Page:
Douglas Stark’s career has been focused on making the history of sports more engaging, relevant, and accessible to a wider, more diverse audience. He has worked to accomplish this as a museum professional and author and speaker on sports history.
Douglas Stark was appointed Museum Director of the International Tennis Hall of Fame in June 2008. The museum is the world’s foremost in the study and interpretation of the history of tennis and its impact worldwide. The museum is accredited by the American Alliance of Museums and an affiliate of the Smithsonian Institution.
Under his leadership, the museum underwent a $3 million renovation to the visitor experience in 2015, initiated a long-term digitization project of its entire collection along with award-winning online digital exhibits, continues to grow its world-class collection of tennis memorabilia, develop national and international traveling exhibits, and elevate its profile and reputation nationally and internationally. He has successfully directed the museum’s pursuit of accreditation by the American Alliance of Museums (2013 to present), resulting in the International Tennis Hall of Fame becoming the first sports hall of fame to be accredited. He oversaw acceptance of the museum as the first independent sports hall of fame to be named a Smithsonian Affiliate (2017 to present).
Alongside the interpretation of tennis, Stark is focused on the preservation of the Newport Casino (home to the museum) which is a National Historical Landmark. His efforts have led the museum being awarded the Stewardship Award by Preserve RI/ The Rhode Island Historical Preservation & Heritage Commission (2019), and the Doris Duke Preservation Award by the Newport Restoration Foundation (2020). He successfully directed the Tennis Hall of Fame’s accredited (AIA RI) architectural symposium for eight years (2010 to 2017) that focused on the careers of McKim, Mead & White, Richard Morris Hunt, Peabody & Sterns, and Horace Trumbauer among others.
From 1998 to 2008, Stark worked at the Naismith Memorial Basketball Hall of Fame in Springfield, Massachusetts, and the United States Golf Association Museum in Far Hills, New Jersey, where he was part of capital projects that re-conceptualized and rebuilt two sports museums. His experience has included strategic planning, financial management, project management, collections care, content and exhibit development, branding and messaging, product development, programming and outreach, and audience development.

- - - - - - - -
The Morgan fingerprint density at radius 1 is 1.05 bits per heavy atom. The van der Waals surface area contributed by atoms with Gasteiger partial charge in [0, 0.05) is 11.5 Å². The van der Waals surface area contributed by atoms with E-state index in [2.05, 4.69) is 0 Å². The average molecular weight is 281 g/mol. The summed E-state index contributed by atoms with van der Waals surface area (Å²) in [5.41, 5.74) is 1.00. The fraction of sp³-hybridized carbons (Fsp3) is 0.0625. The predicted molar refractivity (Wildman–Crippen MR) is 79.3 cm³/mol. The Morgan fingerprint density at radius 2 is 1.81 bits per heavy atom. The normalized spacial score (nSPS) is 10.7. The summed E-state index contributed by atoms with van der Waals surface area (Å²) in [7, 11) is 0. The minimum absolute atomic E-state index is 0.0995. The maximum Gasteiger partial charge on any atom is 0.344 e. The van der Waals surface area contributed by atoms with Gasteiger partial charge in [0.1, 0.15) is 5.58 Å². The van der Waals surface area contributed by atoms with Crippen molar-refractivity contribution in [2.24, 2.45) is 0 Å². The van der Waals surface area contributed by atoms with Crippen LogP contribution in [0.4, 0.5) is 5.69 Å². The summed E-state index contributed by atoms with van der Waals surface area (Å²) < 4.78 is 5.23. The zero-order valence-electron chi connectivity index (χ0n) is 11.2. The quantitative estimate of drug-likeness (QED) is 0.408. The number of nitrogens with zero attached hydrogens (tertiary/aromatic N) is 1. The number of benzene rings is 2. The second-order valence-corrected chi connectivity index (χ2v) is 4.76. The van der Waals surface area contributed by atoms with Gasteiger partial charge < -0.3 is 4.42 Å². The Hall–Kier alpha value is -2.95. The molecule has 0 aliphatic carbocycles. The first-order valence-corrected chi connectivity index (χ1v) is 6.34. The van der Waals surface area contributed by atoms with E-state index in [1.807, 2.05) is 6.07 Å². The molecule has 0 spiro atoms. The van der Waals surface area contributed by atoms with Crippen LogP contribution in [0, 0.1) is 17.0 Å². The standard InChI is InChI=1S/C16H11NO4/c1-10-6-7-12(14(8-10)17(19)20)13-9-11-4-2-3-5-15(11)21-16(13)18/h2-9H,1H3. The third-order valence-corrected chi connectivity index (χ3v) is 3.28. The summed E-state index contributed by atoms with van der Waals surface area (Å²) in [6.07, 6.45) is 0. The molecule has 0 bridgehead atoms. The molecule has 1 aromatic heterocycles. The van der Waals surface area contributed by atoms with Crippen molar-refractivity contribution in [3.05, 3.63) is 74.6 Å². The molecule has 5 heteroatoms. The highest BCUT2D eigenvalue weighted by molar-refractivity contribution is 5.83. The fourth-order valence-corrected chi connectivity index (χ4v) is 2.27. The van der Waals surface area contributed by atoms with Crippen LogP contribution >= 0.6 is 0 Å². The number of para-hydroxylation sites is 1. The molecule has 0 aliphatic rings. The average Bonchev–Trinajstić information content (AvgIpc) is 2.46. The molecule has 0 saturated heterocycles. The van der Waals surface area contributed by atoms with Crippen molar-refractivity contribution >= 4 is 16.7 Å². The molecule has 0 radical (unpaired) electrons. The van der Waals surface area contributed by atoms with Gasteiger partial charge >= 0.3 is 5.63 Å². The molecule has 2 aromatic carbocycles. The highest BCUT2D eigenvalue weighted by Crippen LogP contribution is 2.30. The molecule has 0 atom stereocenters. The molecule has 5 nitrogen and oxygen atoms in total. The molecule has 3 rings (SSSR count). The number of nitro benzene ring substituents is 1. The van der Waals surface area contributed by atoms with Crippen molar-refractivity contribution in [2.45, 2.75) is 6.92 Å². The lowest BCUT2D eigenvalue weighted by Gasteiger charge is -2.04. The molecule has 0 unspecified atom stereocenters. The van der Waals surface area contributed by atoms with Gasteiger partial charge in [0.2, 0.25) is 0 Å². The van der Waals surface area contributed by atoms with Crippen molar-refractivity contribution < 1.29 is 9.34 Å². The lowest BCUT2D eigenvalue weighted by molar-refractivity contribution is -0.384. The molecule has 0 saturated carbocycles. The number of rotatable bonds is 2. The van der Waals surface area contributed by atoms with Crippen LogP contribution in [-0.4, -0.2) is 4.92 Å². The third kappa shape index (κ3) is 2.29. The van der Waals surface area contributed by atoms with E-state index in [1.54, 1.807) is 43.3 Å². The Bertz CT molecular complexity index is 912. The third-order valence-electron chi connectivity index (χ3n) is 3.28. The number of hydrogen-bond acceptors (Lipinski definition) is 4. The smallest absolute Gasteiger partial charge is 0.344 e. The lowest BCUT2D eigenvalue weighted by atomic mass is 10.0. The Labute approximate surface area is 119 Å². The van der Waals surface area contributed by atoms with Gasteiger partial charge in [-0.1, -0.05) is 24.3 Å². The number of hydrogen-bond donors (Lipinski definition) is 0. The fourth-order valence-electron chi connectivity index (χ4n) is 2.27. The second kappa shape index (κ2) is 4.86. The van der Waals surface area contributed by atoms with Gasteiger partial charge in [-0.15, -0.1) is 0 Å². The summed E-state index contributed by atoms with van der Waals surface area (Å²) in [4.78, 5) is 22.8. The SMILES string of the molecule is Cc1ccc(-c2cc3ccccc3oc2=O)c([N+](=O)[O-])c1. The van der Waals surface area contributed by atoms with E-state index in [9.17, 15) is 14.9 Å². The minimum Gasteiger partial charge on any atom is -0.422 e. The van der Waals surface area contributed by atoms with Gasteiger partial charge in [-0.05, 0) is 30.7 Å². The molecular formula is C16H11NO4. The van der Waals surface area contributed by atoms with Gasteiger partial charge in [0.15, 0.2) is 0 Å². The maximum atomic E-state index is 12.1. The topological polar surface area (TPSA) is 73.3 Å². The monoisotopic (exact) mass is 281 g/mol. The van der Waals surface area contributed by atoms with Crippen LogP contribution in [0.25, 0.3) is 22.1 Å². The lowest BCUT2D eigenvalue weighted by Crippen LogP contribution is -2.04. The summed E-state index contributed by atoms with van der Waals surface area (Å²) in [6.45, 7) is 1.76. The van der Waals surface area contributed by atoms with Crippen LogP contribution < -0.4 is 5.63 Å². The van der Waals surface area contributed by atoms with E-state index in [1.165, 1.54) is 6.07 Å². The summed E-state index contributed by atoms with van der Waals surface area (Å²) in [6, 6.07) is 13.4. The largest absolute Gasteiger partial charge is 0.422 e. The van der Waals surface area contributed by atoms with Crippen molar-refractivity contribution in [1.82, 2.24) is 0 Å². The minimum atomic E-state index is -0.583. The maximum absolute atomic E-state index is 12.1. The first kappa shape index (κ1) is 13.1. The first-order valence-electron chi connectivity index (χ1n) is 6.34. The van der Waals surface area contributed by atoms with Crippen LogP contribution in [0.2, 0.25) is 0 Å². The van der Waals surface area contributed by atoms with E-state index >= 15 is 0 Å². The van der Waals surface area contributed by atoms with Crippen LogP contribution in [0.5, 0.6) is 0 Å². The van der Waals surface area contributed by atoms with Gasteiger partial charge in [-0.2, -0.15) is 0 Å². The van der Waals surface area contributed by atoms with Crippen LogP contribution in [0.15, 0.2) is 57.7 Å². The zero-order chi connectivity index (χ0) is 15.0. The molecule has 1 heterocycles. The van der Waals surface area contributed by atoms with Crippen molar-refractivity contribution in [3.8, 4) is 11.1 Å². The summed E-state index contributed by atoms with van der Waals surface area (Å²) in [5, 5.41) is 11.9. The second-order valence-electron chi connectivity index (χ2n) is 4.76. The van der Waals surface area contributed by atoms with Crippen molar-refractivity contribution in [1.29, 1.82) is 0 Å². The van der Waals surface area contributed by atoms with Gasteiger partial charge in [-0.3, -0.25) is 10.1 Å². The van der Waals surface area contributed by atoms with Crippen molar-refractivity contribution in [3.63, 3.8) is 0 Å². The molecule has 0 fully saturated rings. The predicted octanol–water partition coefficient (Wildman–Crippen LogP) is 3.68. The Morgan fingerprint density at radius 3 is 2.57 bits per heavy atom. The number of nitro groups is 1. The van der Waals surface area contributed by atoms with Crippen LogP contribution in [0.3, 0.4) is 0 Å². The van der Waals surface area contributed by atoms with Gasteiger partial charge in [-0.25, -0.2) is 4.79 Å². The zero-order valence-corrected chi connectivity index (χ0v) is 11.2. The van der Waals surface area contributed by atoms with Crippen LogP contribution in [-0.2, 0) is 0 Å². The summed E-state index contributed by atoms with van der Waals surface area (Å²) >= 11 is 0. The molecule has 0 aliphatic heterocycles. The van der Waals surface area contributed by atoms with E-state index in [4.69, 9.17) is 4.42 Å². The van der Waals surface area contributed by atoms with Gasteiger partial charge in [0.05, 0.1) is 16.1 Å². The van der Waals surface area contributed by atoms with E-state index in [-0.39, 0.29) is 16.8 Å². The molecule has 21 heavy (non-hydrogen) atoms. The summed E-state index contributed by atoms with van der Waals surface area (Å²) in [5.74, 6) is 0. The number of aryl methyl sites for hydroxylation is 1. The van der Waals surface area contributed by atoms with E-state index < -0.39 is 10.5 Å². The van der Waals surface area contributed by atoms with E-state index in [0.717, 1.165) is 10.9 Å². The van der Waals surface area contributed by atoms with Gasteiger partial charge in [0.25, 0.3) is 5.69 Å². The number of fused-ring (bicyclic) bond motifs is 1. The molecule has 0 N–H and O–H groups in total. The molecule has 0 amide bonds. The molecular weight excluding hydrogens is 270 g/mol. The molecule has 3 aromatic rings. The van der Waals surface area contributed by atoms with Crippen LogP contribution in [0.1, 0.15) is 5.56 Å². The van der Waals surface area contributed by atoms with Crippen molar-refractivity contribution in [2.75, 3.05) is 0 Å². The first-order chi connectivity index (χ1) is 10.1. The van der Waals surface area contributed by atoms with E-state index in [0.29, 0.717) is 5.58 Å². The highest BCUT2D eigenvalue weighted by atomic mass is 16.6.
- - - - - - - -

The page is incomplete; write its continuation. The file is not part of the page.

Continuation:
He is a past President of the Board of the New England Museum Association (NEMA). He currently serves as a consultant to two new sports museums under development--The Sailing Museum in Newport, Rhode Island, and the International Marathon Center in Hopkinton, Massachusetts. He has been an adjunct professor and lecturer in the Museum Studies Program at Harvard University. In 2016, he received the International Sports Heritage Association’s (ISHA) W.R. “Bill” Schroeder Award for Meritorious Service.
A native of Massachusetts, Stark is a graduate of Brandeis University where he received his B.A. in American History with a minor in the History of Art. He pursued graduate studies at New York University where he earned an M.A. in American history and dual certification in Museum Studies, and in Archival Management, Historical Society Administration and Historical Editing. He holds an M.B.A. with a concentration in non-profit management from the University of Massachusetts at Amherst.
He is the author of several basketball books including:
He is currently working on The Original March Madness: The 1939 World Professional Basketball Tournament and a book about Jewish Basketball Cards.
He is the co-author of Tennis and the Newport Casino published by Arcadia Publishing in 2011. He is also a contributing editor to Interpreting Sports at Museums and Historical Sites to be published by Rowman & Littlefield in conjunction with the American Association of State and Local History (AASLH).
He has written and spoken on sports history and museum practices.
As a graduate of Brandeis University, he assists the Friends of Brandeis Athletics with virtual programming of the university’s athletic history. While a student, he covered the basketball team for The Justice, the student newspaper. He also wrote about the historical relationship between Brandeis University and the Boston Celtics.
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